Plaintiff names Cook County Sheriff Thomas Dart; Cermak Health Services of Cook County d/b/a/ Cook County, Illinois; John Doe Dentist; and Jane Doe Dental Assistant. Plaintiff names Sheriff Dart (and presumably Cook County) in his official capacity. Claims filed against government officers in their official capacity are actually claims against the government entity for which the officers work. See Kentucky v. Graham, 473 U.S. 159, 167 (1985); Guzman v. Sheahan, 495 F.3d 852, 859 (7th Cir. 2007). A governmental entity is liable for damages under Section 1983 only if the plaintiff can show that the alleged constitutional deprivation occurred as a result of an official policy, custom, or practice. See Monell v. Department of Social Serv., 436 U.S. 658, 692 (1978) Unconstitutional policies or customs generally take three forms: (1) an express policy that, when enforced, causes a constitutional deprivation; (2) a widespread practice that, although not authorized by written law or express municipal policy, is so permanent and well settled as to constitute a usage or custom with the force of law; or (3) a constitutional injury was caused by a person with final policy-making authority. Brokaw v. Mercer County, 235 F.3d 1000, 1013 (7th Cir.2000). Plaintiff does not plead a policy, custom, or practice to hold the supervisory officials liable in their official capacity. Thus, Plaintiff has not stated a claim against Sheriff Dart or Cook County.
Plaintiff has named the unknown dentist and dental assistant as Defendants. When a plaintiff does not know the names of the persons who actually injured him, the law permits the court, at the pleading stage, to make an inference of responsibility on the part of the defendants' supervisor. See Duncan v. Duckworth, 644 F.2d 653, 655-56 (7th Cir. 1981); see also Billman v. Indiana Dept. of Corrections, 56 F.3d 785, 789-90 (7th Cir. 1995); Donald v. Cook County Sheriff's Dept., 95 F.3d 548, 556 (7th Cir. 1996). Here, Plaintiff has named Sheriff Dart who can provide the names of the unknown Defendants once he is served with the complaint. After Plaintiff has obtained service on Sheriff Dart, and an attorney has entered an appearance on Dart's behalf, Plaintiff may send defense counsel interrogatories (that is, a list of questions) eliciting information regarding the identity of the Defendants who allegedly violated the plaintiff's constitutional rights. See FED. R. CIV. P. 33. After the Plaintiff learns the Defendants' identities, he may ask leave to amend the complaint to substitute their names for those of the John/Jane Does, and summons will then issue. Because there is a two-year statute of limitations for civil rights actions, Plaintiff is encouraged to attempt to identify the John/Jane Does as soon as possible. See Worthington v. Wilson, 8 F.3d 1253, 1256-57 (7th Cir. 1993); see also Wood v. Worachek, 618 F.2d 1225, 1230 (7th Cr. 1980).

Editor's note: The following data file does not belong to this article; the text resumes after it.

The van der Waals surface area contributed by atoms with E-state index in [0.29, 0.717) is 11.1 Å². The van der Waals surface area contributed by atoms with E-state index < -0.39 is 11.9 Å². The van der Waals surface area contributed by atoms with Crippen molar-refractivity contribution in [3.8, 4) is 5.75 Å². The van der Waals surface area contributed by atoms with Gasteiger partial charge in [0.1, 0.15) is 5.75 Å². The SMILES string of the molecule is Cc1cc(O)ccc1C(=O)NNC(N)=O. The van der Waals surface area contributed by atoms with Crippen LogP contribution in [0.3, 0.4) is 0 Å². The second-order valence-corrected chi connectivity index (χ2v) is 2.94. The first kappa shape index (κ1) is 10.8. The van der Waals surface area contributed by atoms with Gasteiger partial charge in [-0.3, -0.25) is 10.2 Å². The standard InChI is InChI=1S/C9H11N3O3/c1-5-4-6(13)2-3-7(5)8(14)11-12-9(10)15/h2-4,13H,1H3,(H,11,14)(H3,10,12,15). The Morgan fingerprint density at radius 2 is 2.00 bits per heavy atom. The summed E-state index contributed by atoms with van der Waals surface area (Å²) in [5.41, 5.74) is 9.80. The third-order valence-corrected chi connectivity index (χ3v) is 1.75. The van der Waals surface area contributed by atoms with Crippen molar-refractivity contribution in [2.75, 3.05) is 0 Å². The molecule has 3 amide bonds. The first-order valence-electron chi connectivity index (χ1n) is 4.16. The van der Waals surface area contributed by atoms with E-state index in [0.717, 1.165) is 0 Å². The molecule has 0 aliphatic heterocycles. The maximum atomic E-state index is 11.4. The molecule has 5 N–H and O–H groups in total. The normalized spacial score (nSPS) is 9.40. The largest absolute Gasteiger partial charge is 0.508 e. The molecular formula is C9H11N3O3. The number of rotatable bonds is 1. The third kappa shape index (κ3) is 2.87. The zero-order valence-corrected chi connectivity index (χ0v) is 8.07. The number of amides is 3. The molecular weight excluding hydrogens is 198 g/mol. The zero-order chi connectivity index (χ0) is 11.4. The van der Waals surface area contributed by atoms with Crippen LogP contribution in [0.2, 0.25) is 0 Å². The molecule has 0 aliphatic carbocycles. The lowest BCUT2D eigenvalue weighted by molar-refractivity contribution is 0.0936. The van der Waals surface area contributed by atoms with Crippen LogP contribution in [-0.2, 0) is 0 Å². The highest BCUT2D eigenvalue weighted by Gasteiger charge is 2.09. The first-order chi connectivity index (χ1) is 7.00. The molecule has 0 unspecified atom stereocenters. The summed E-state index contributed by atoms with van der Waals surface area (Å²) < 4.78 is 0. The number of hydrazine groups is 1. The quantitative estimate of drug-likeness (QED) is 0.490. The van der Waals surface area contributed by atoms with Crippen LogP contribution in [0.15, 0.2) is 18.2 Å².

The United States Marshals Service is appointed to serve Sheriff Dart. Any service forms necessary for Plaintiff to complete will be sent by the Marshal as appropriate to serve Defendant with process. The U.S. Marshal is directed to make all reasonable efforts to serve Defendant. With respect to any former Cook County employee who can no longer be found at the work address provided by Plaintiff, Cook County shall furnish the Marshal with Defendant's last-known address. The information shall be used only for purposes of effectuating service [or for proof of service, should a dispute arise] and any documentation of the address shall be retained only by the Marshal. Address information shall not be maintained in the court file, nor disclosed by the Marshal. The Marshal is authorized to mail a request for waiver of service to Defendant in the manner prescribed by Fed. R. Civ. P. 4(d)(2) before attempting personal service.
Plaintiff is instructed to file all future papers concerning this action with the Clerk of Court in care of the Prisoner Correspondent. Plaintiff must include the original and a judge's copy of all filings. In addition, Plaintiff must send an exact copy of any filing to Defendants or, if represented by counsel, to counsel for Defendants. Plaintiff must include on the original filing a certificate of service stating to whom exact copies were mailed and the date of mailing. Plaintiff must also insure all pleadings, written motions, and other papers submitted to the Court are signed pursuant to FED. R. CIV. P. 11(a). Any paper that is sent directly to the judge or otherwise fails to comply with these instructions may be disregarded by the Court or returned to Plaintiff.
© 1992-2011 VersusLaw Inc.